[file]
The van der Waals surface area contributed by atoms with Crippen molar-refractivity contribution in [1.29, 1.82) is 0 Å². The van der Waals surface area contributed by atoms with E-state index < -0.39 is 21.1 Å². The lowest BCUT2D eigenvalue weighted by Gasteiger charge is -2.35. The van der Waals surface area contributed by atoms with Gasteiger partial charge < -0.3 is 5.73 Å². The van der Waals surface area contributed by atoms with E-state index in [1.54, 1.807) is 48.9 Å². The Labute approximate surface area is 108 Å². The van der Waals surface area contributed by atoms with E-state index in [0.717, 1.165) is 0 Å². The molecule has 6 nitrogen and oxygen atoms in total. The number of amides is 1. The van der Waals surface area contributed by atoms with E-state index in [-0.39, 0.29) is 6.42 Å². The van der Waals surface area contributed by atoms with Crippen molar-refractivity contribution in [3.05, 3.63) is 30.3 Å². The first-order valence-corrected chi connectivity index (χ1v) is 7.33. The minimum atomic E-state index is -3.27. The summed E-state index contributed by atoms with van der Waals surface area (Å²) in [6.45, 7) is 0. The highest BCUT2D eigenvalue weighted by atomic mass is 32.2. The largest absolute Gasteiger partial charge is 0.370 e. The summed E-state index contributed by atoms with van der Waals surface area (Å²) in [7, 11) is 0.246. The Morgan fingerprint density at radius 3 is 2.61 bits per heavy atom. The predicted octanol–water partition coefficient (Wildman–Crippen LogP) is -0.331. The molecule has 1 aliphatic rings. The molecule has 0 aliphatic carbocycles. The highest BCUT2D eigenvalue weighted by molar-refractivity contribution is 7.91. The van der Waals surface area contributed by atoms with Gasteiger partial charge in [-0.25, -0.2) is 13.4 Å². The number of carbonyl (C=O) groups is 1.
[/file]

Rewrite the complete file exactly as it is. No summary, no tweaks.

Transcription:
The van der Waals surface area contributed by atoms with Crippen molar-refractivity contribution in [1.29, 1.82) is 0 Å². The van der Waals surface area contributed by atoms with E-state index < -0.39 is 21.1 Å². The lowest BCUT2D eigenvalue weighted by Gasteiger charge is -2.35. The van der Waals surface area contributed by atoms with Gasteiger partial charge < -0.3 is 5.73 Å². The van der Waals surface area contributed by atoms with E-state index in [1.54, 1.807) is 48.9 Å². The Labute approximate surface area is 108 Å². The van der Waals surface area contributed by atoms with E-state index in [0.717, 1.165) is 0 Å². The molecule has 6 nitrogen and oxygen atoms in total. The number of amides is 1. The van der Waals surface area contributed by atoms with E-state index in [-0.39, 0.29) is 6.42 Å². The van der Waals surface area contributed by atoms with Crippen molar-refractivity contribution in [3.05, 3.63) is 30.3 Å². The first-order valence-corrected chi connectivity index (χ1v) is 7.33. The minimum atomic E-state index is -3.27. The summed E-state index contributed by atoms with van der Waals surface area (Å²) in [6.45, 7) is 0. The highest BCUT2D eigenvalue weighted by atomic mass is 32.2. The largest absolute Gasteiger partial charge is 0.370 e. The summed E-state index contributed by atoms with van der Waals surface area (Å²) in [7, 11) is 0.246. The Morgan fingerprint density at radius 3 is 2.61 bits per heavy atom. The predicted octanol–water partition coefficient (Wildman–Crippen LogP) is -0.331. The molecule has 1 aliphatic rings. The molecule has 0 aliphatic carbocycles. The highest BCUT2D eigenvalue weighted by molar-refractivity contribution is 7.91. The van der Waals surface area contributed by atoms with Gasteiger partial charge in [-0.25, -0.2) is 13.4 Å². The number of carbonyl (C=O) groups is 1.